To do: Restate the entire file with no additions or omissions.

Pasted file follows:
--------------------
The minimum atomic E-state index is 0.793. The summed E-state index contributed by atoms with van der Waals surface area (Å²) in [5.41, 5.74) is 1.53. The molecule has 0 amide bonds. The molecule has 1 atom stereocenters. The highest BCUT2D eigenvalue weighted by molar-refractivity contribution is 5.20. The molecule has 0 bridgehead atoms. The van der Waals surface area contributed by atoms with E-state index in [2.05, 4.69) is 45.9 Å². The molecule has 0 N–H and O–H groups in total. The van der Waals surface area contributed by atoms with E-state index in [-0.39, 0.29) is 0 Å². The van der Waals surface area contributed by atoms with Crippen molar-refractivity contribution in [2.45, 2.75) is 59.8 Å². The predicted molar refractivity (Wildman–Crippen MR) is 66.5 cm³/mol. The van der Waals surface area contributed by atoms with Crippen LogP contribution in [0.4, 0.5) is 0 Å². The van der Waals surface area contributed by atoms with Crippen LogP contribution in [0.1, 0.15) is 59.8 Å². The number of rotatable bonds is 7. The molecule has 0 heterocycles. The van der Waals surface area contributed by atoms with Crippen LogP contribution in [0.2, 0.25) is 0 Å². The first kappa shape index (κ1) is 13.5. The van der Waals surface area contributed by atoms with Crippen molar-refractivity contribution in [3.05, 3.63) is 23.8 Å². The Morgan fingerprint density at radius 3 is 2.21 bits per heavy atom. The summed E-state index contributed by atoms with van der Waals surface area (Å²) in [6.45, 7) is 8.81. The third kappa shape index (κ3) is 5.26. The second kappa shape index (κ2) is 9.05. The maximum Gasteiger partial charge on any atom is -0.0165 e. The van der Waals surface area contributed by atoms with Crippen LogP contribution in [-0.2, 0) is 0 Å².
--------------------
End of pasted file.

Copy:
The minimum atomic E-state index is 0.793. The summed E-state index contributed by atoms with van der Waals surface area (Å²) in [5.41, 5.74) is 1.53. The molecule has 0 amide bonds. The molecule has 1 atom stereocenters. The highest BCUT2D eigenvalue weighted by molar-refractivity contribution is 5.20. The molecule has 0 bridgehead atoms. The van der Waals surface area contributed by atoms with E-state index in [2.05, 4.69) is 45.9 Å². The molecule has 0 N–H and O–H groups in total. The van der Waals surface area contributed by atoms with E-state index in [-0.39, 0.29) is 0 Å². The van der Waals surface area contributed by atoms with Crippen molar-refractivity contribution in [2.45, 2.75) is 59.8 Å². The predicted molar refractivity (Wildman–Crippen MR) is 66.5 cm³/mol. The van der Waals surface area contributed by atoms with Crippen LogP contribution in [0.4, 0.5) is 0 Å². The van der Waals surface area contributed by atoms with Crippen LogP contribution in [0.1, 0.15) is 59.8 Å². The number of rotatable bonds is 7. The molecule has 0 heterocycles. The van der Waals surface area contributed by atoms with Crippen LogP contribution in [0.2, 0.25) is 0 Å². The first kappa shape index (κ1) is 13.5. The van der Waals surface area contributed by atoms with Crippen molar-refractivity contribution in [3.05, 3.63) is 23.8 Å². The Morgan fingerprint density at radius 3 is 2.21 bits per heavy atom. The summed E-state index contributed by atoms with van der Waals surface area (Å²) in [6.45, 7) is 8.81. The third kappa shape index (κ3) is 5.26. The second kappa shape index (κ2) is 9.05. The maximum Gasteiger partial charge on any atom is -0.0165 e. The van der Waals surface area contributed by atoms with Crippen LogP contribution in [-0.2, 0) is 0 Å².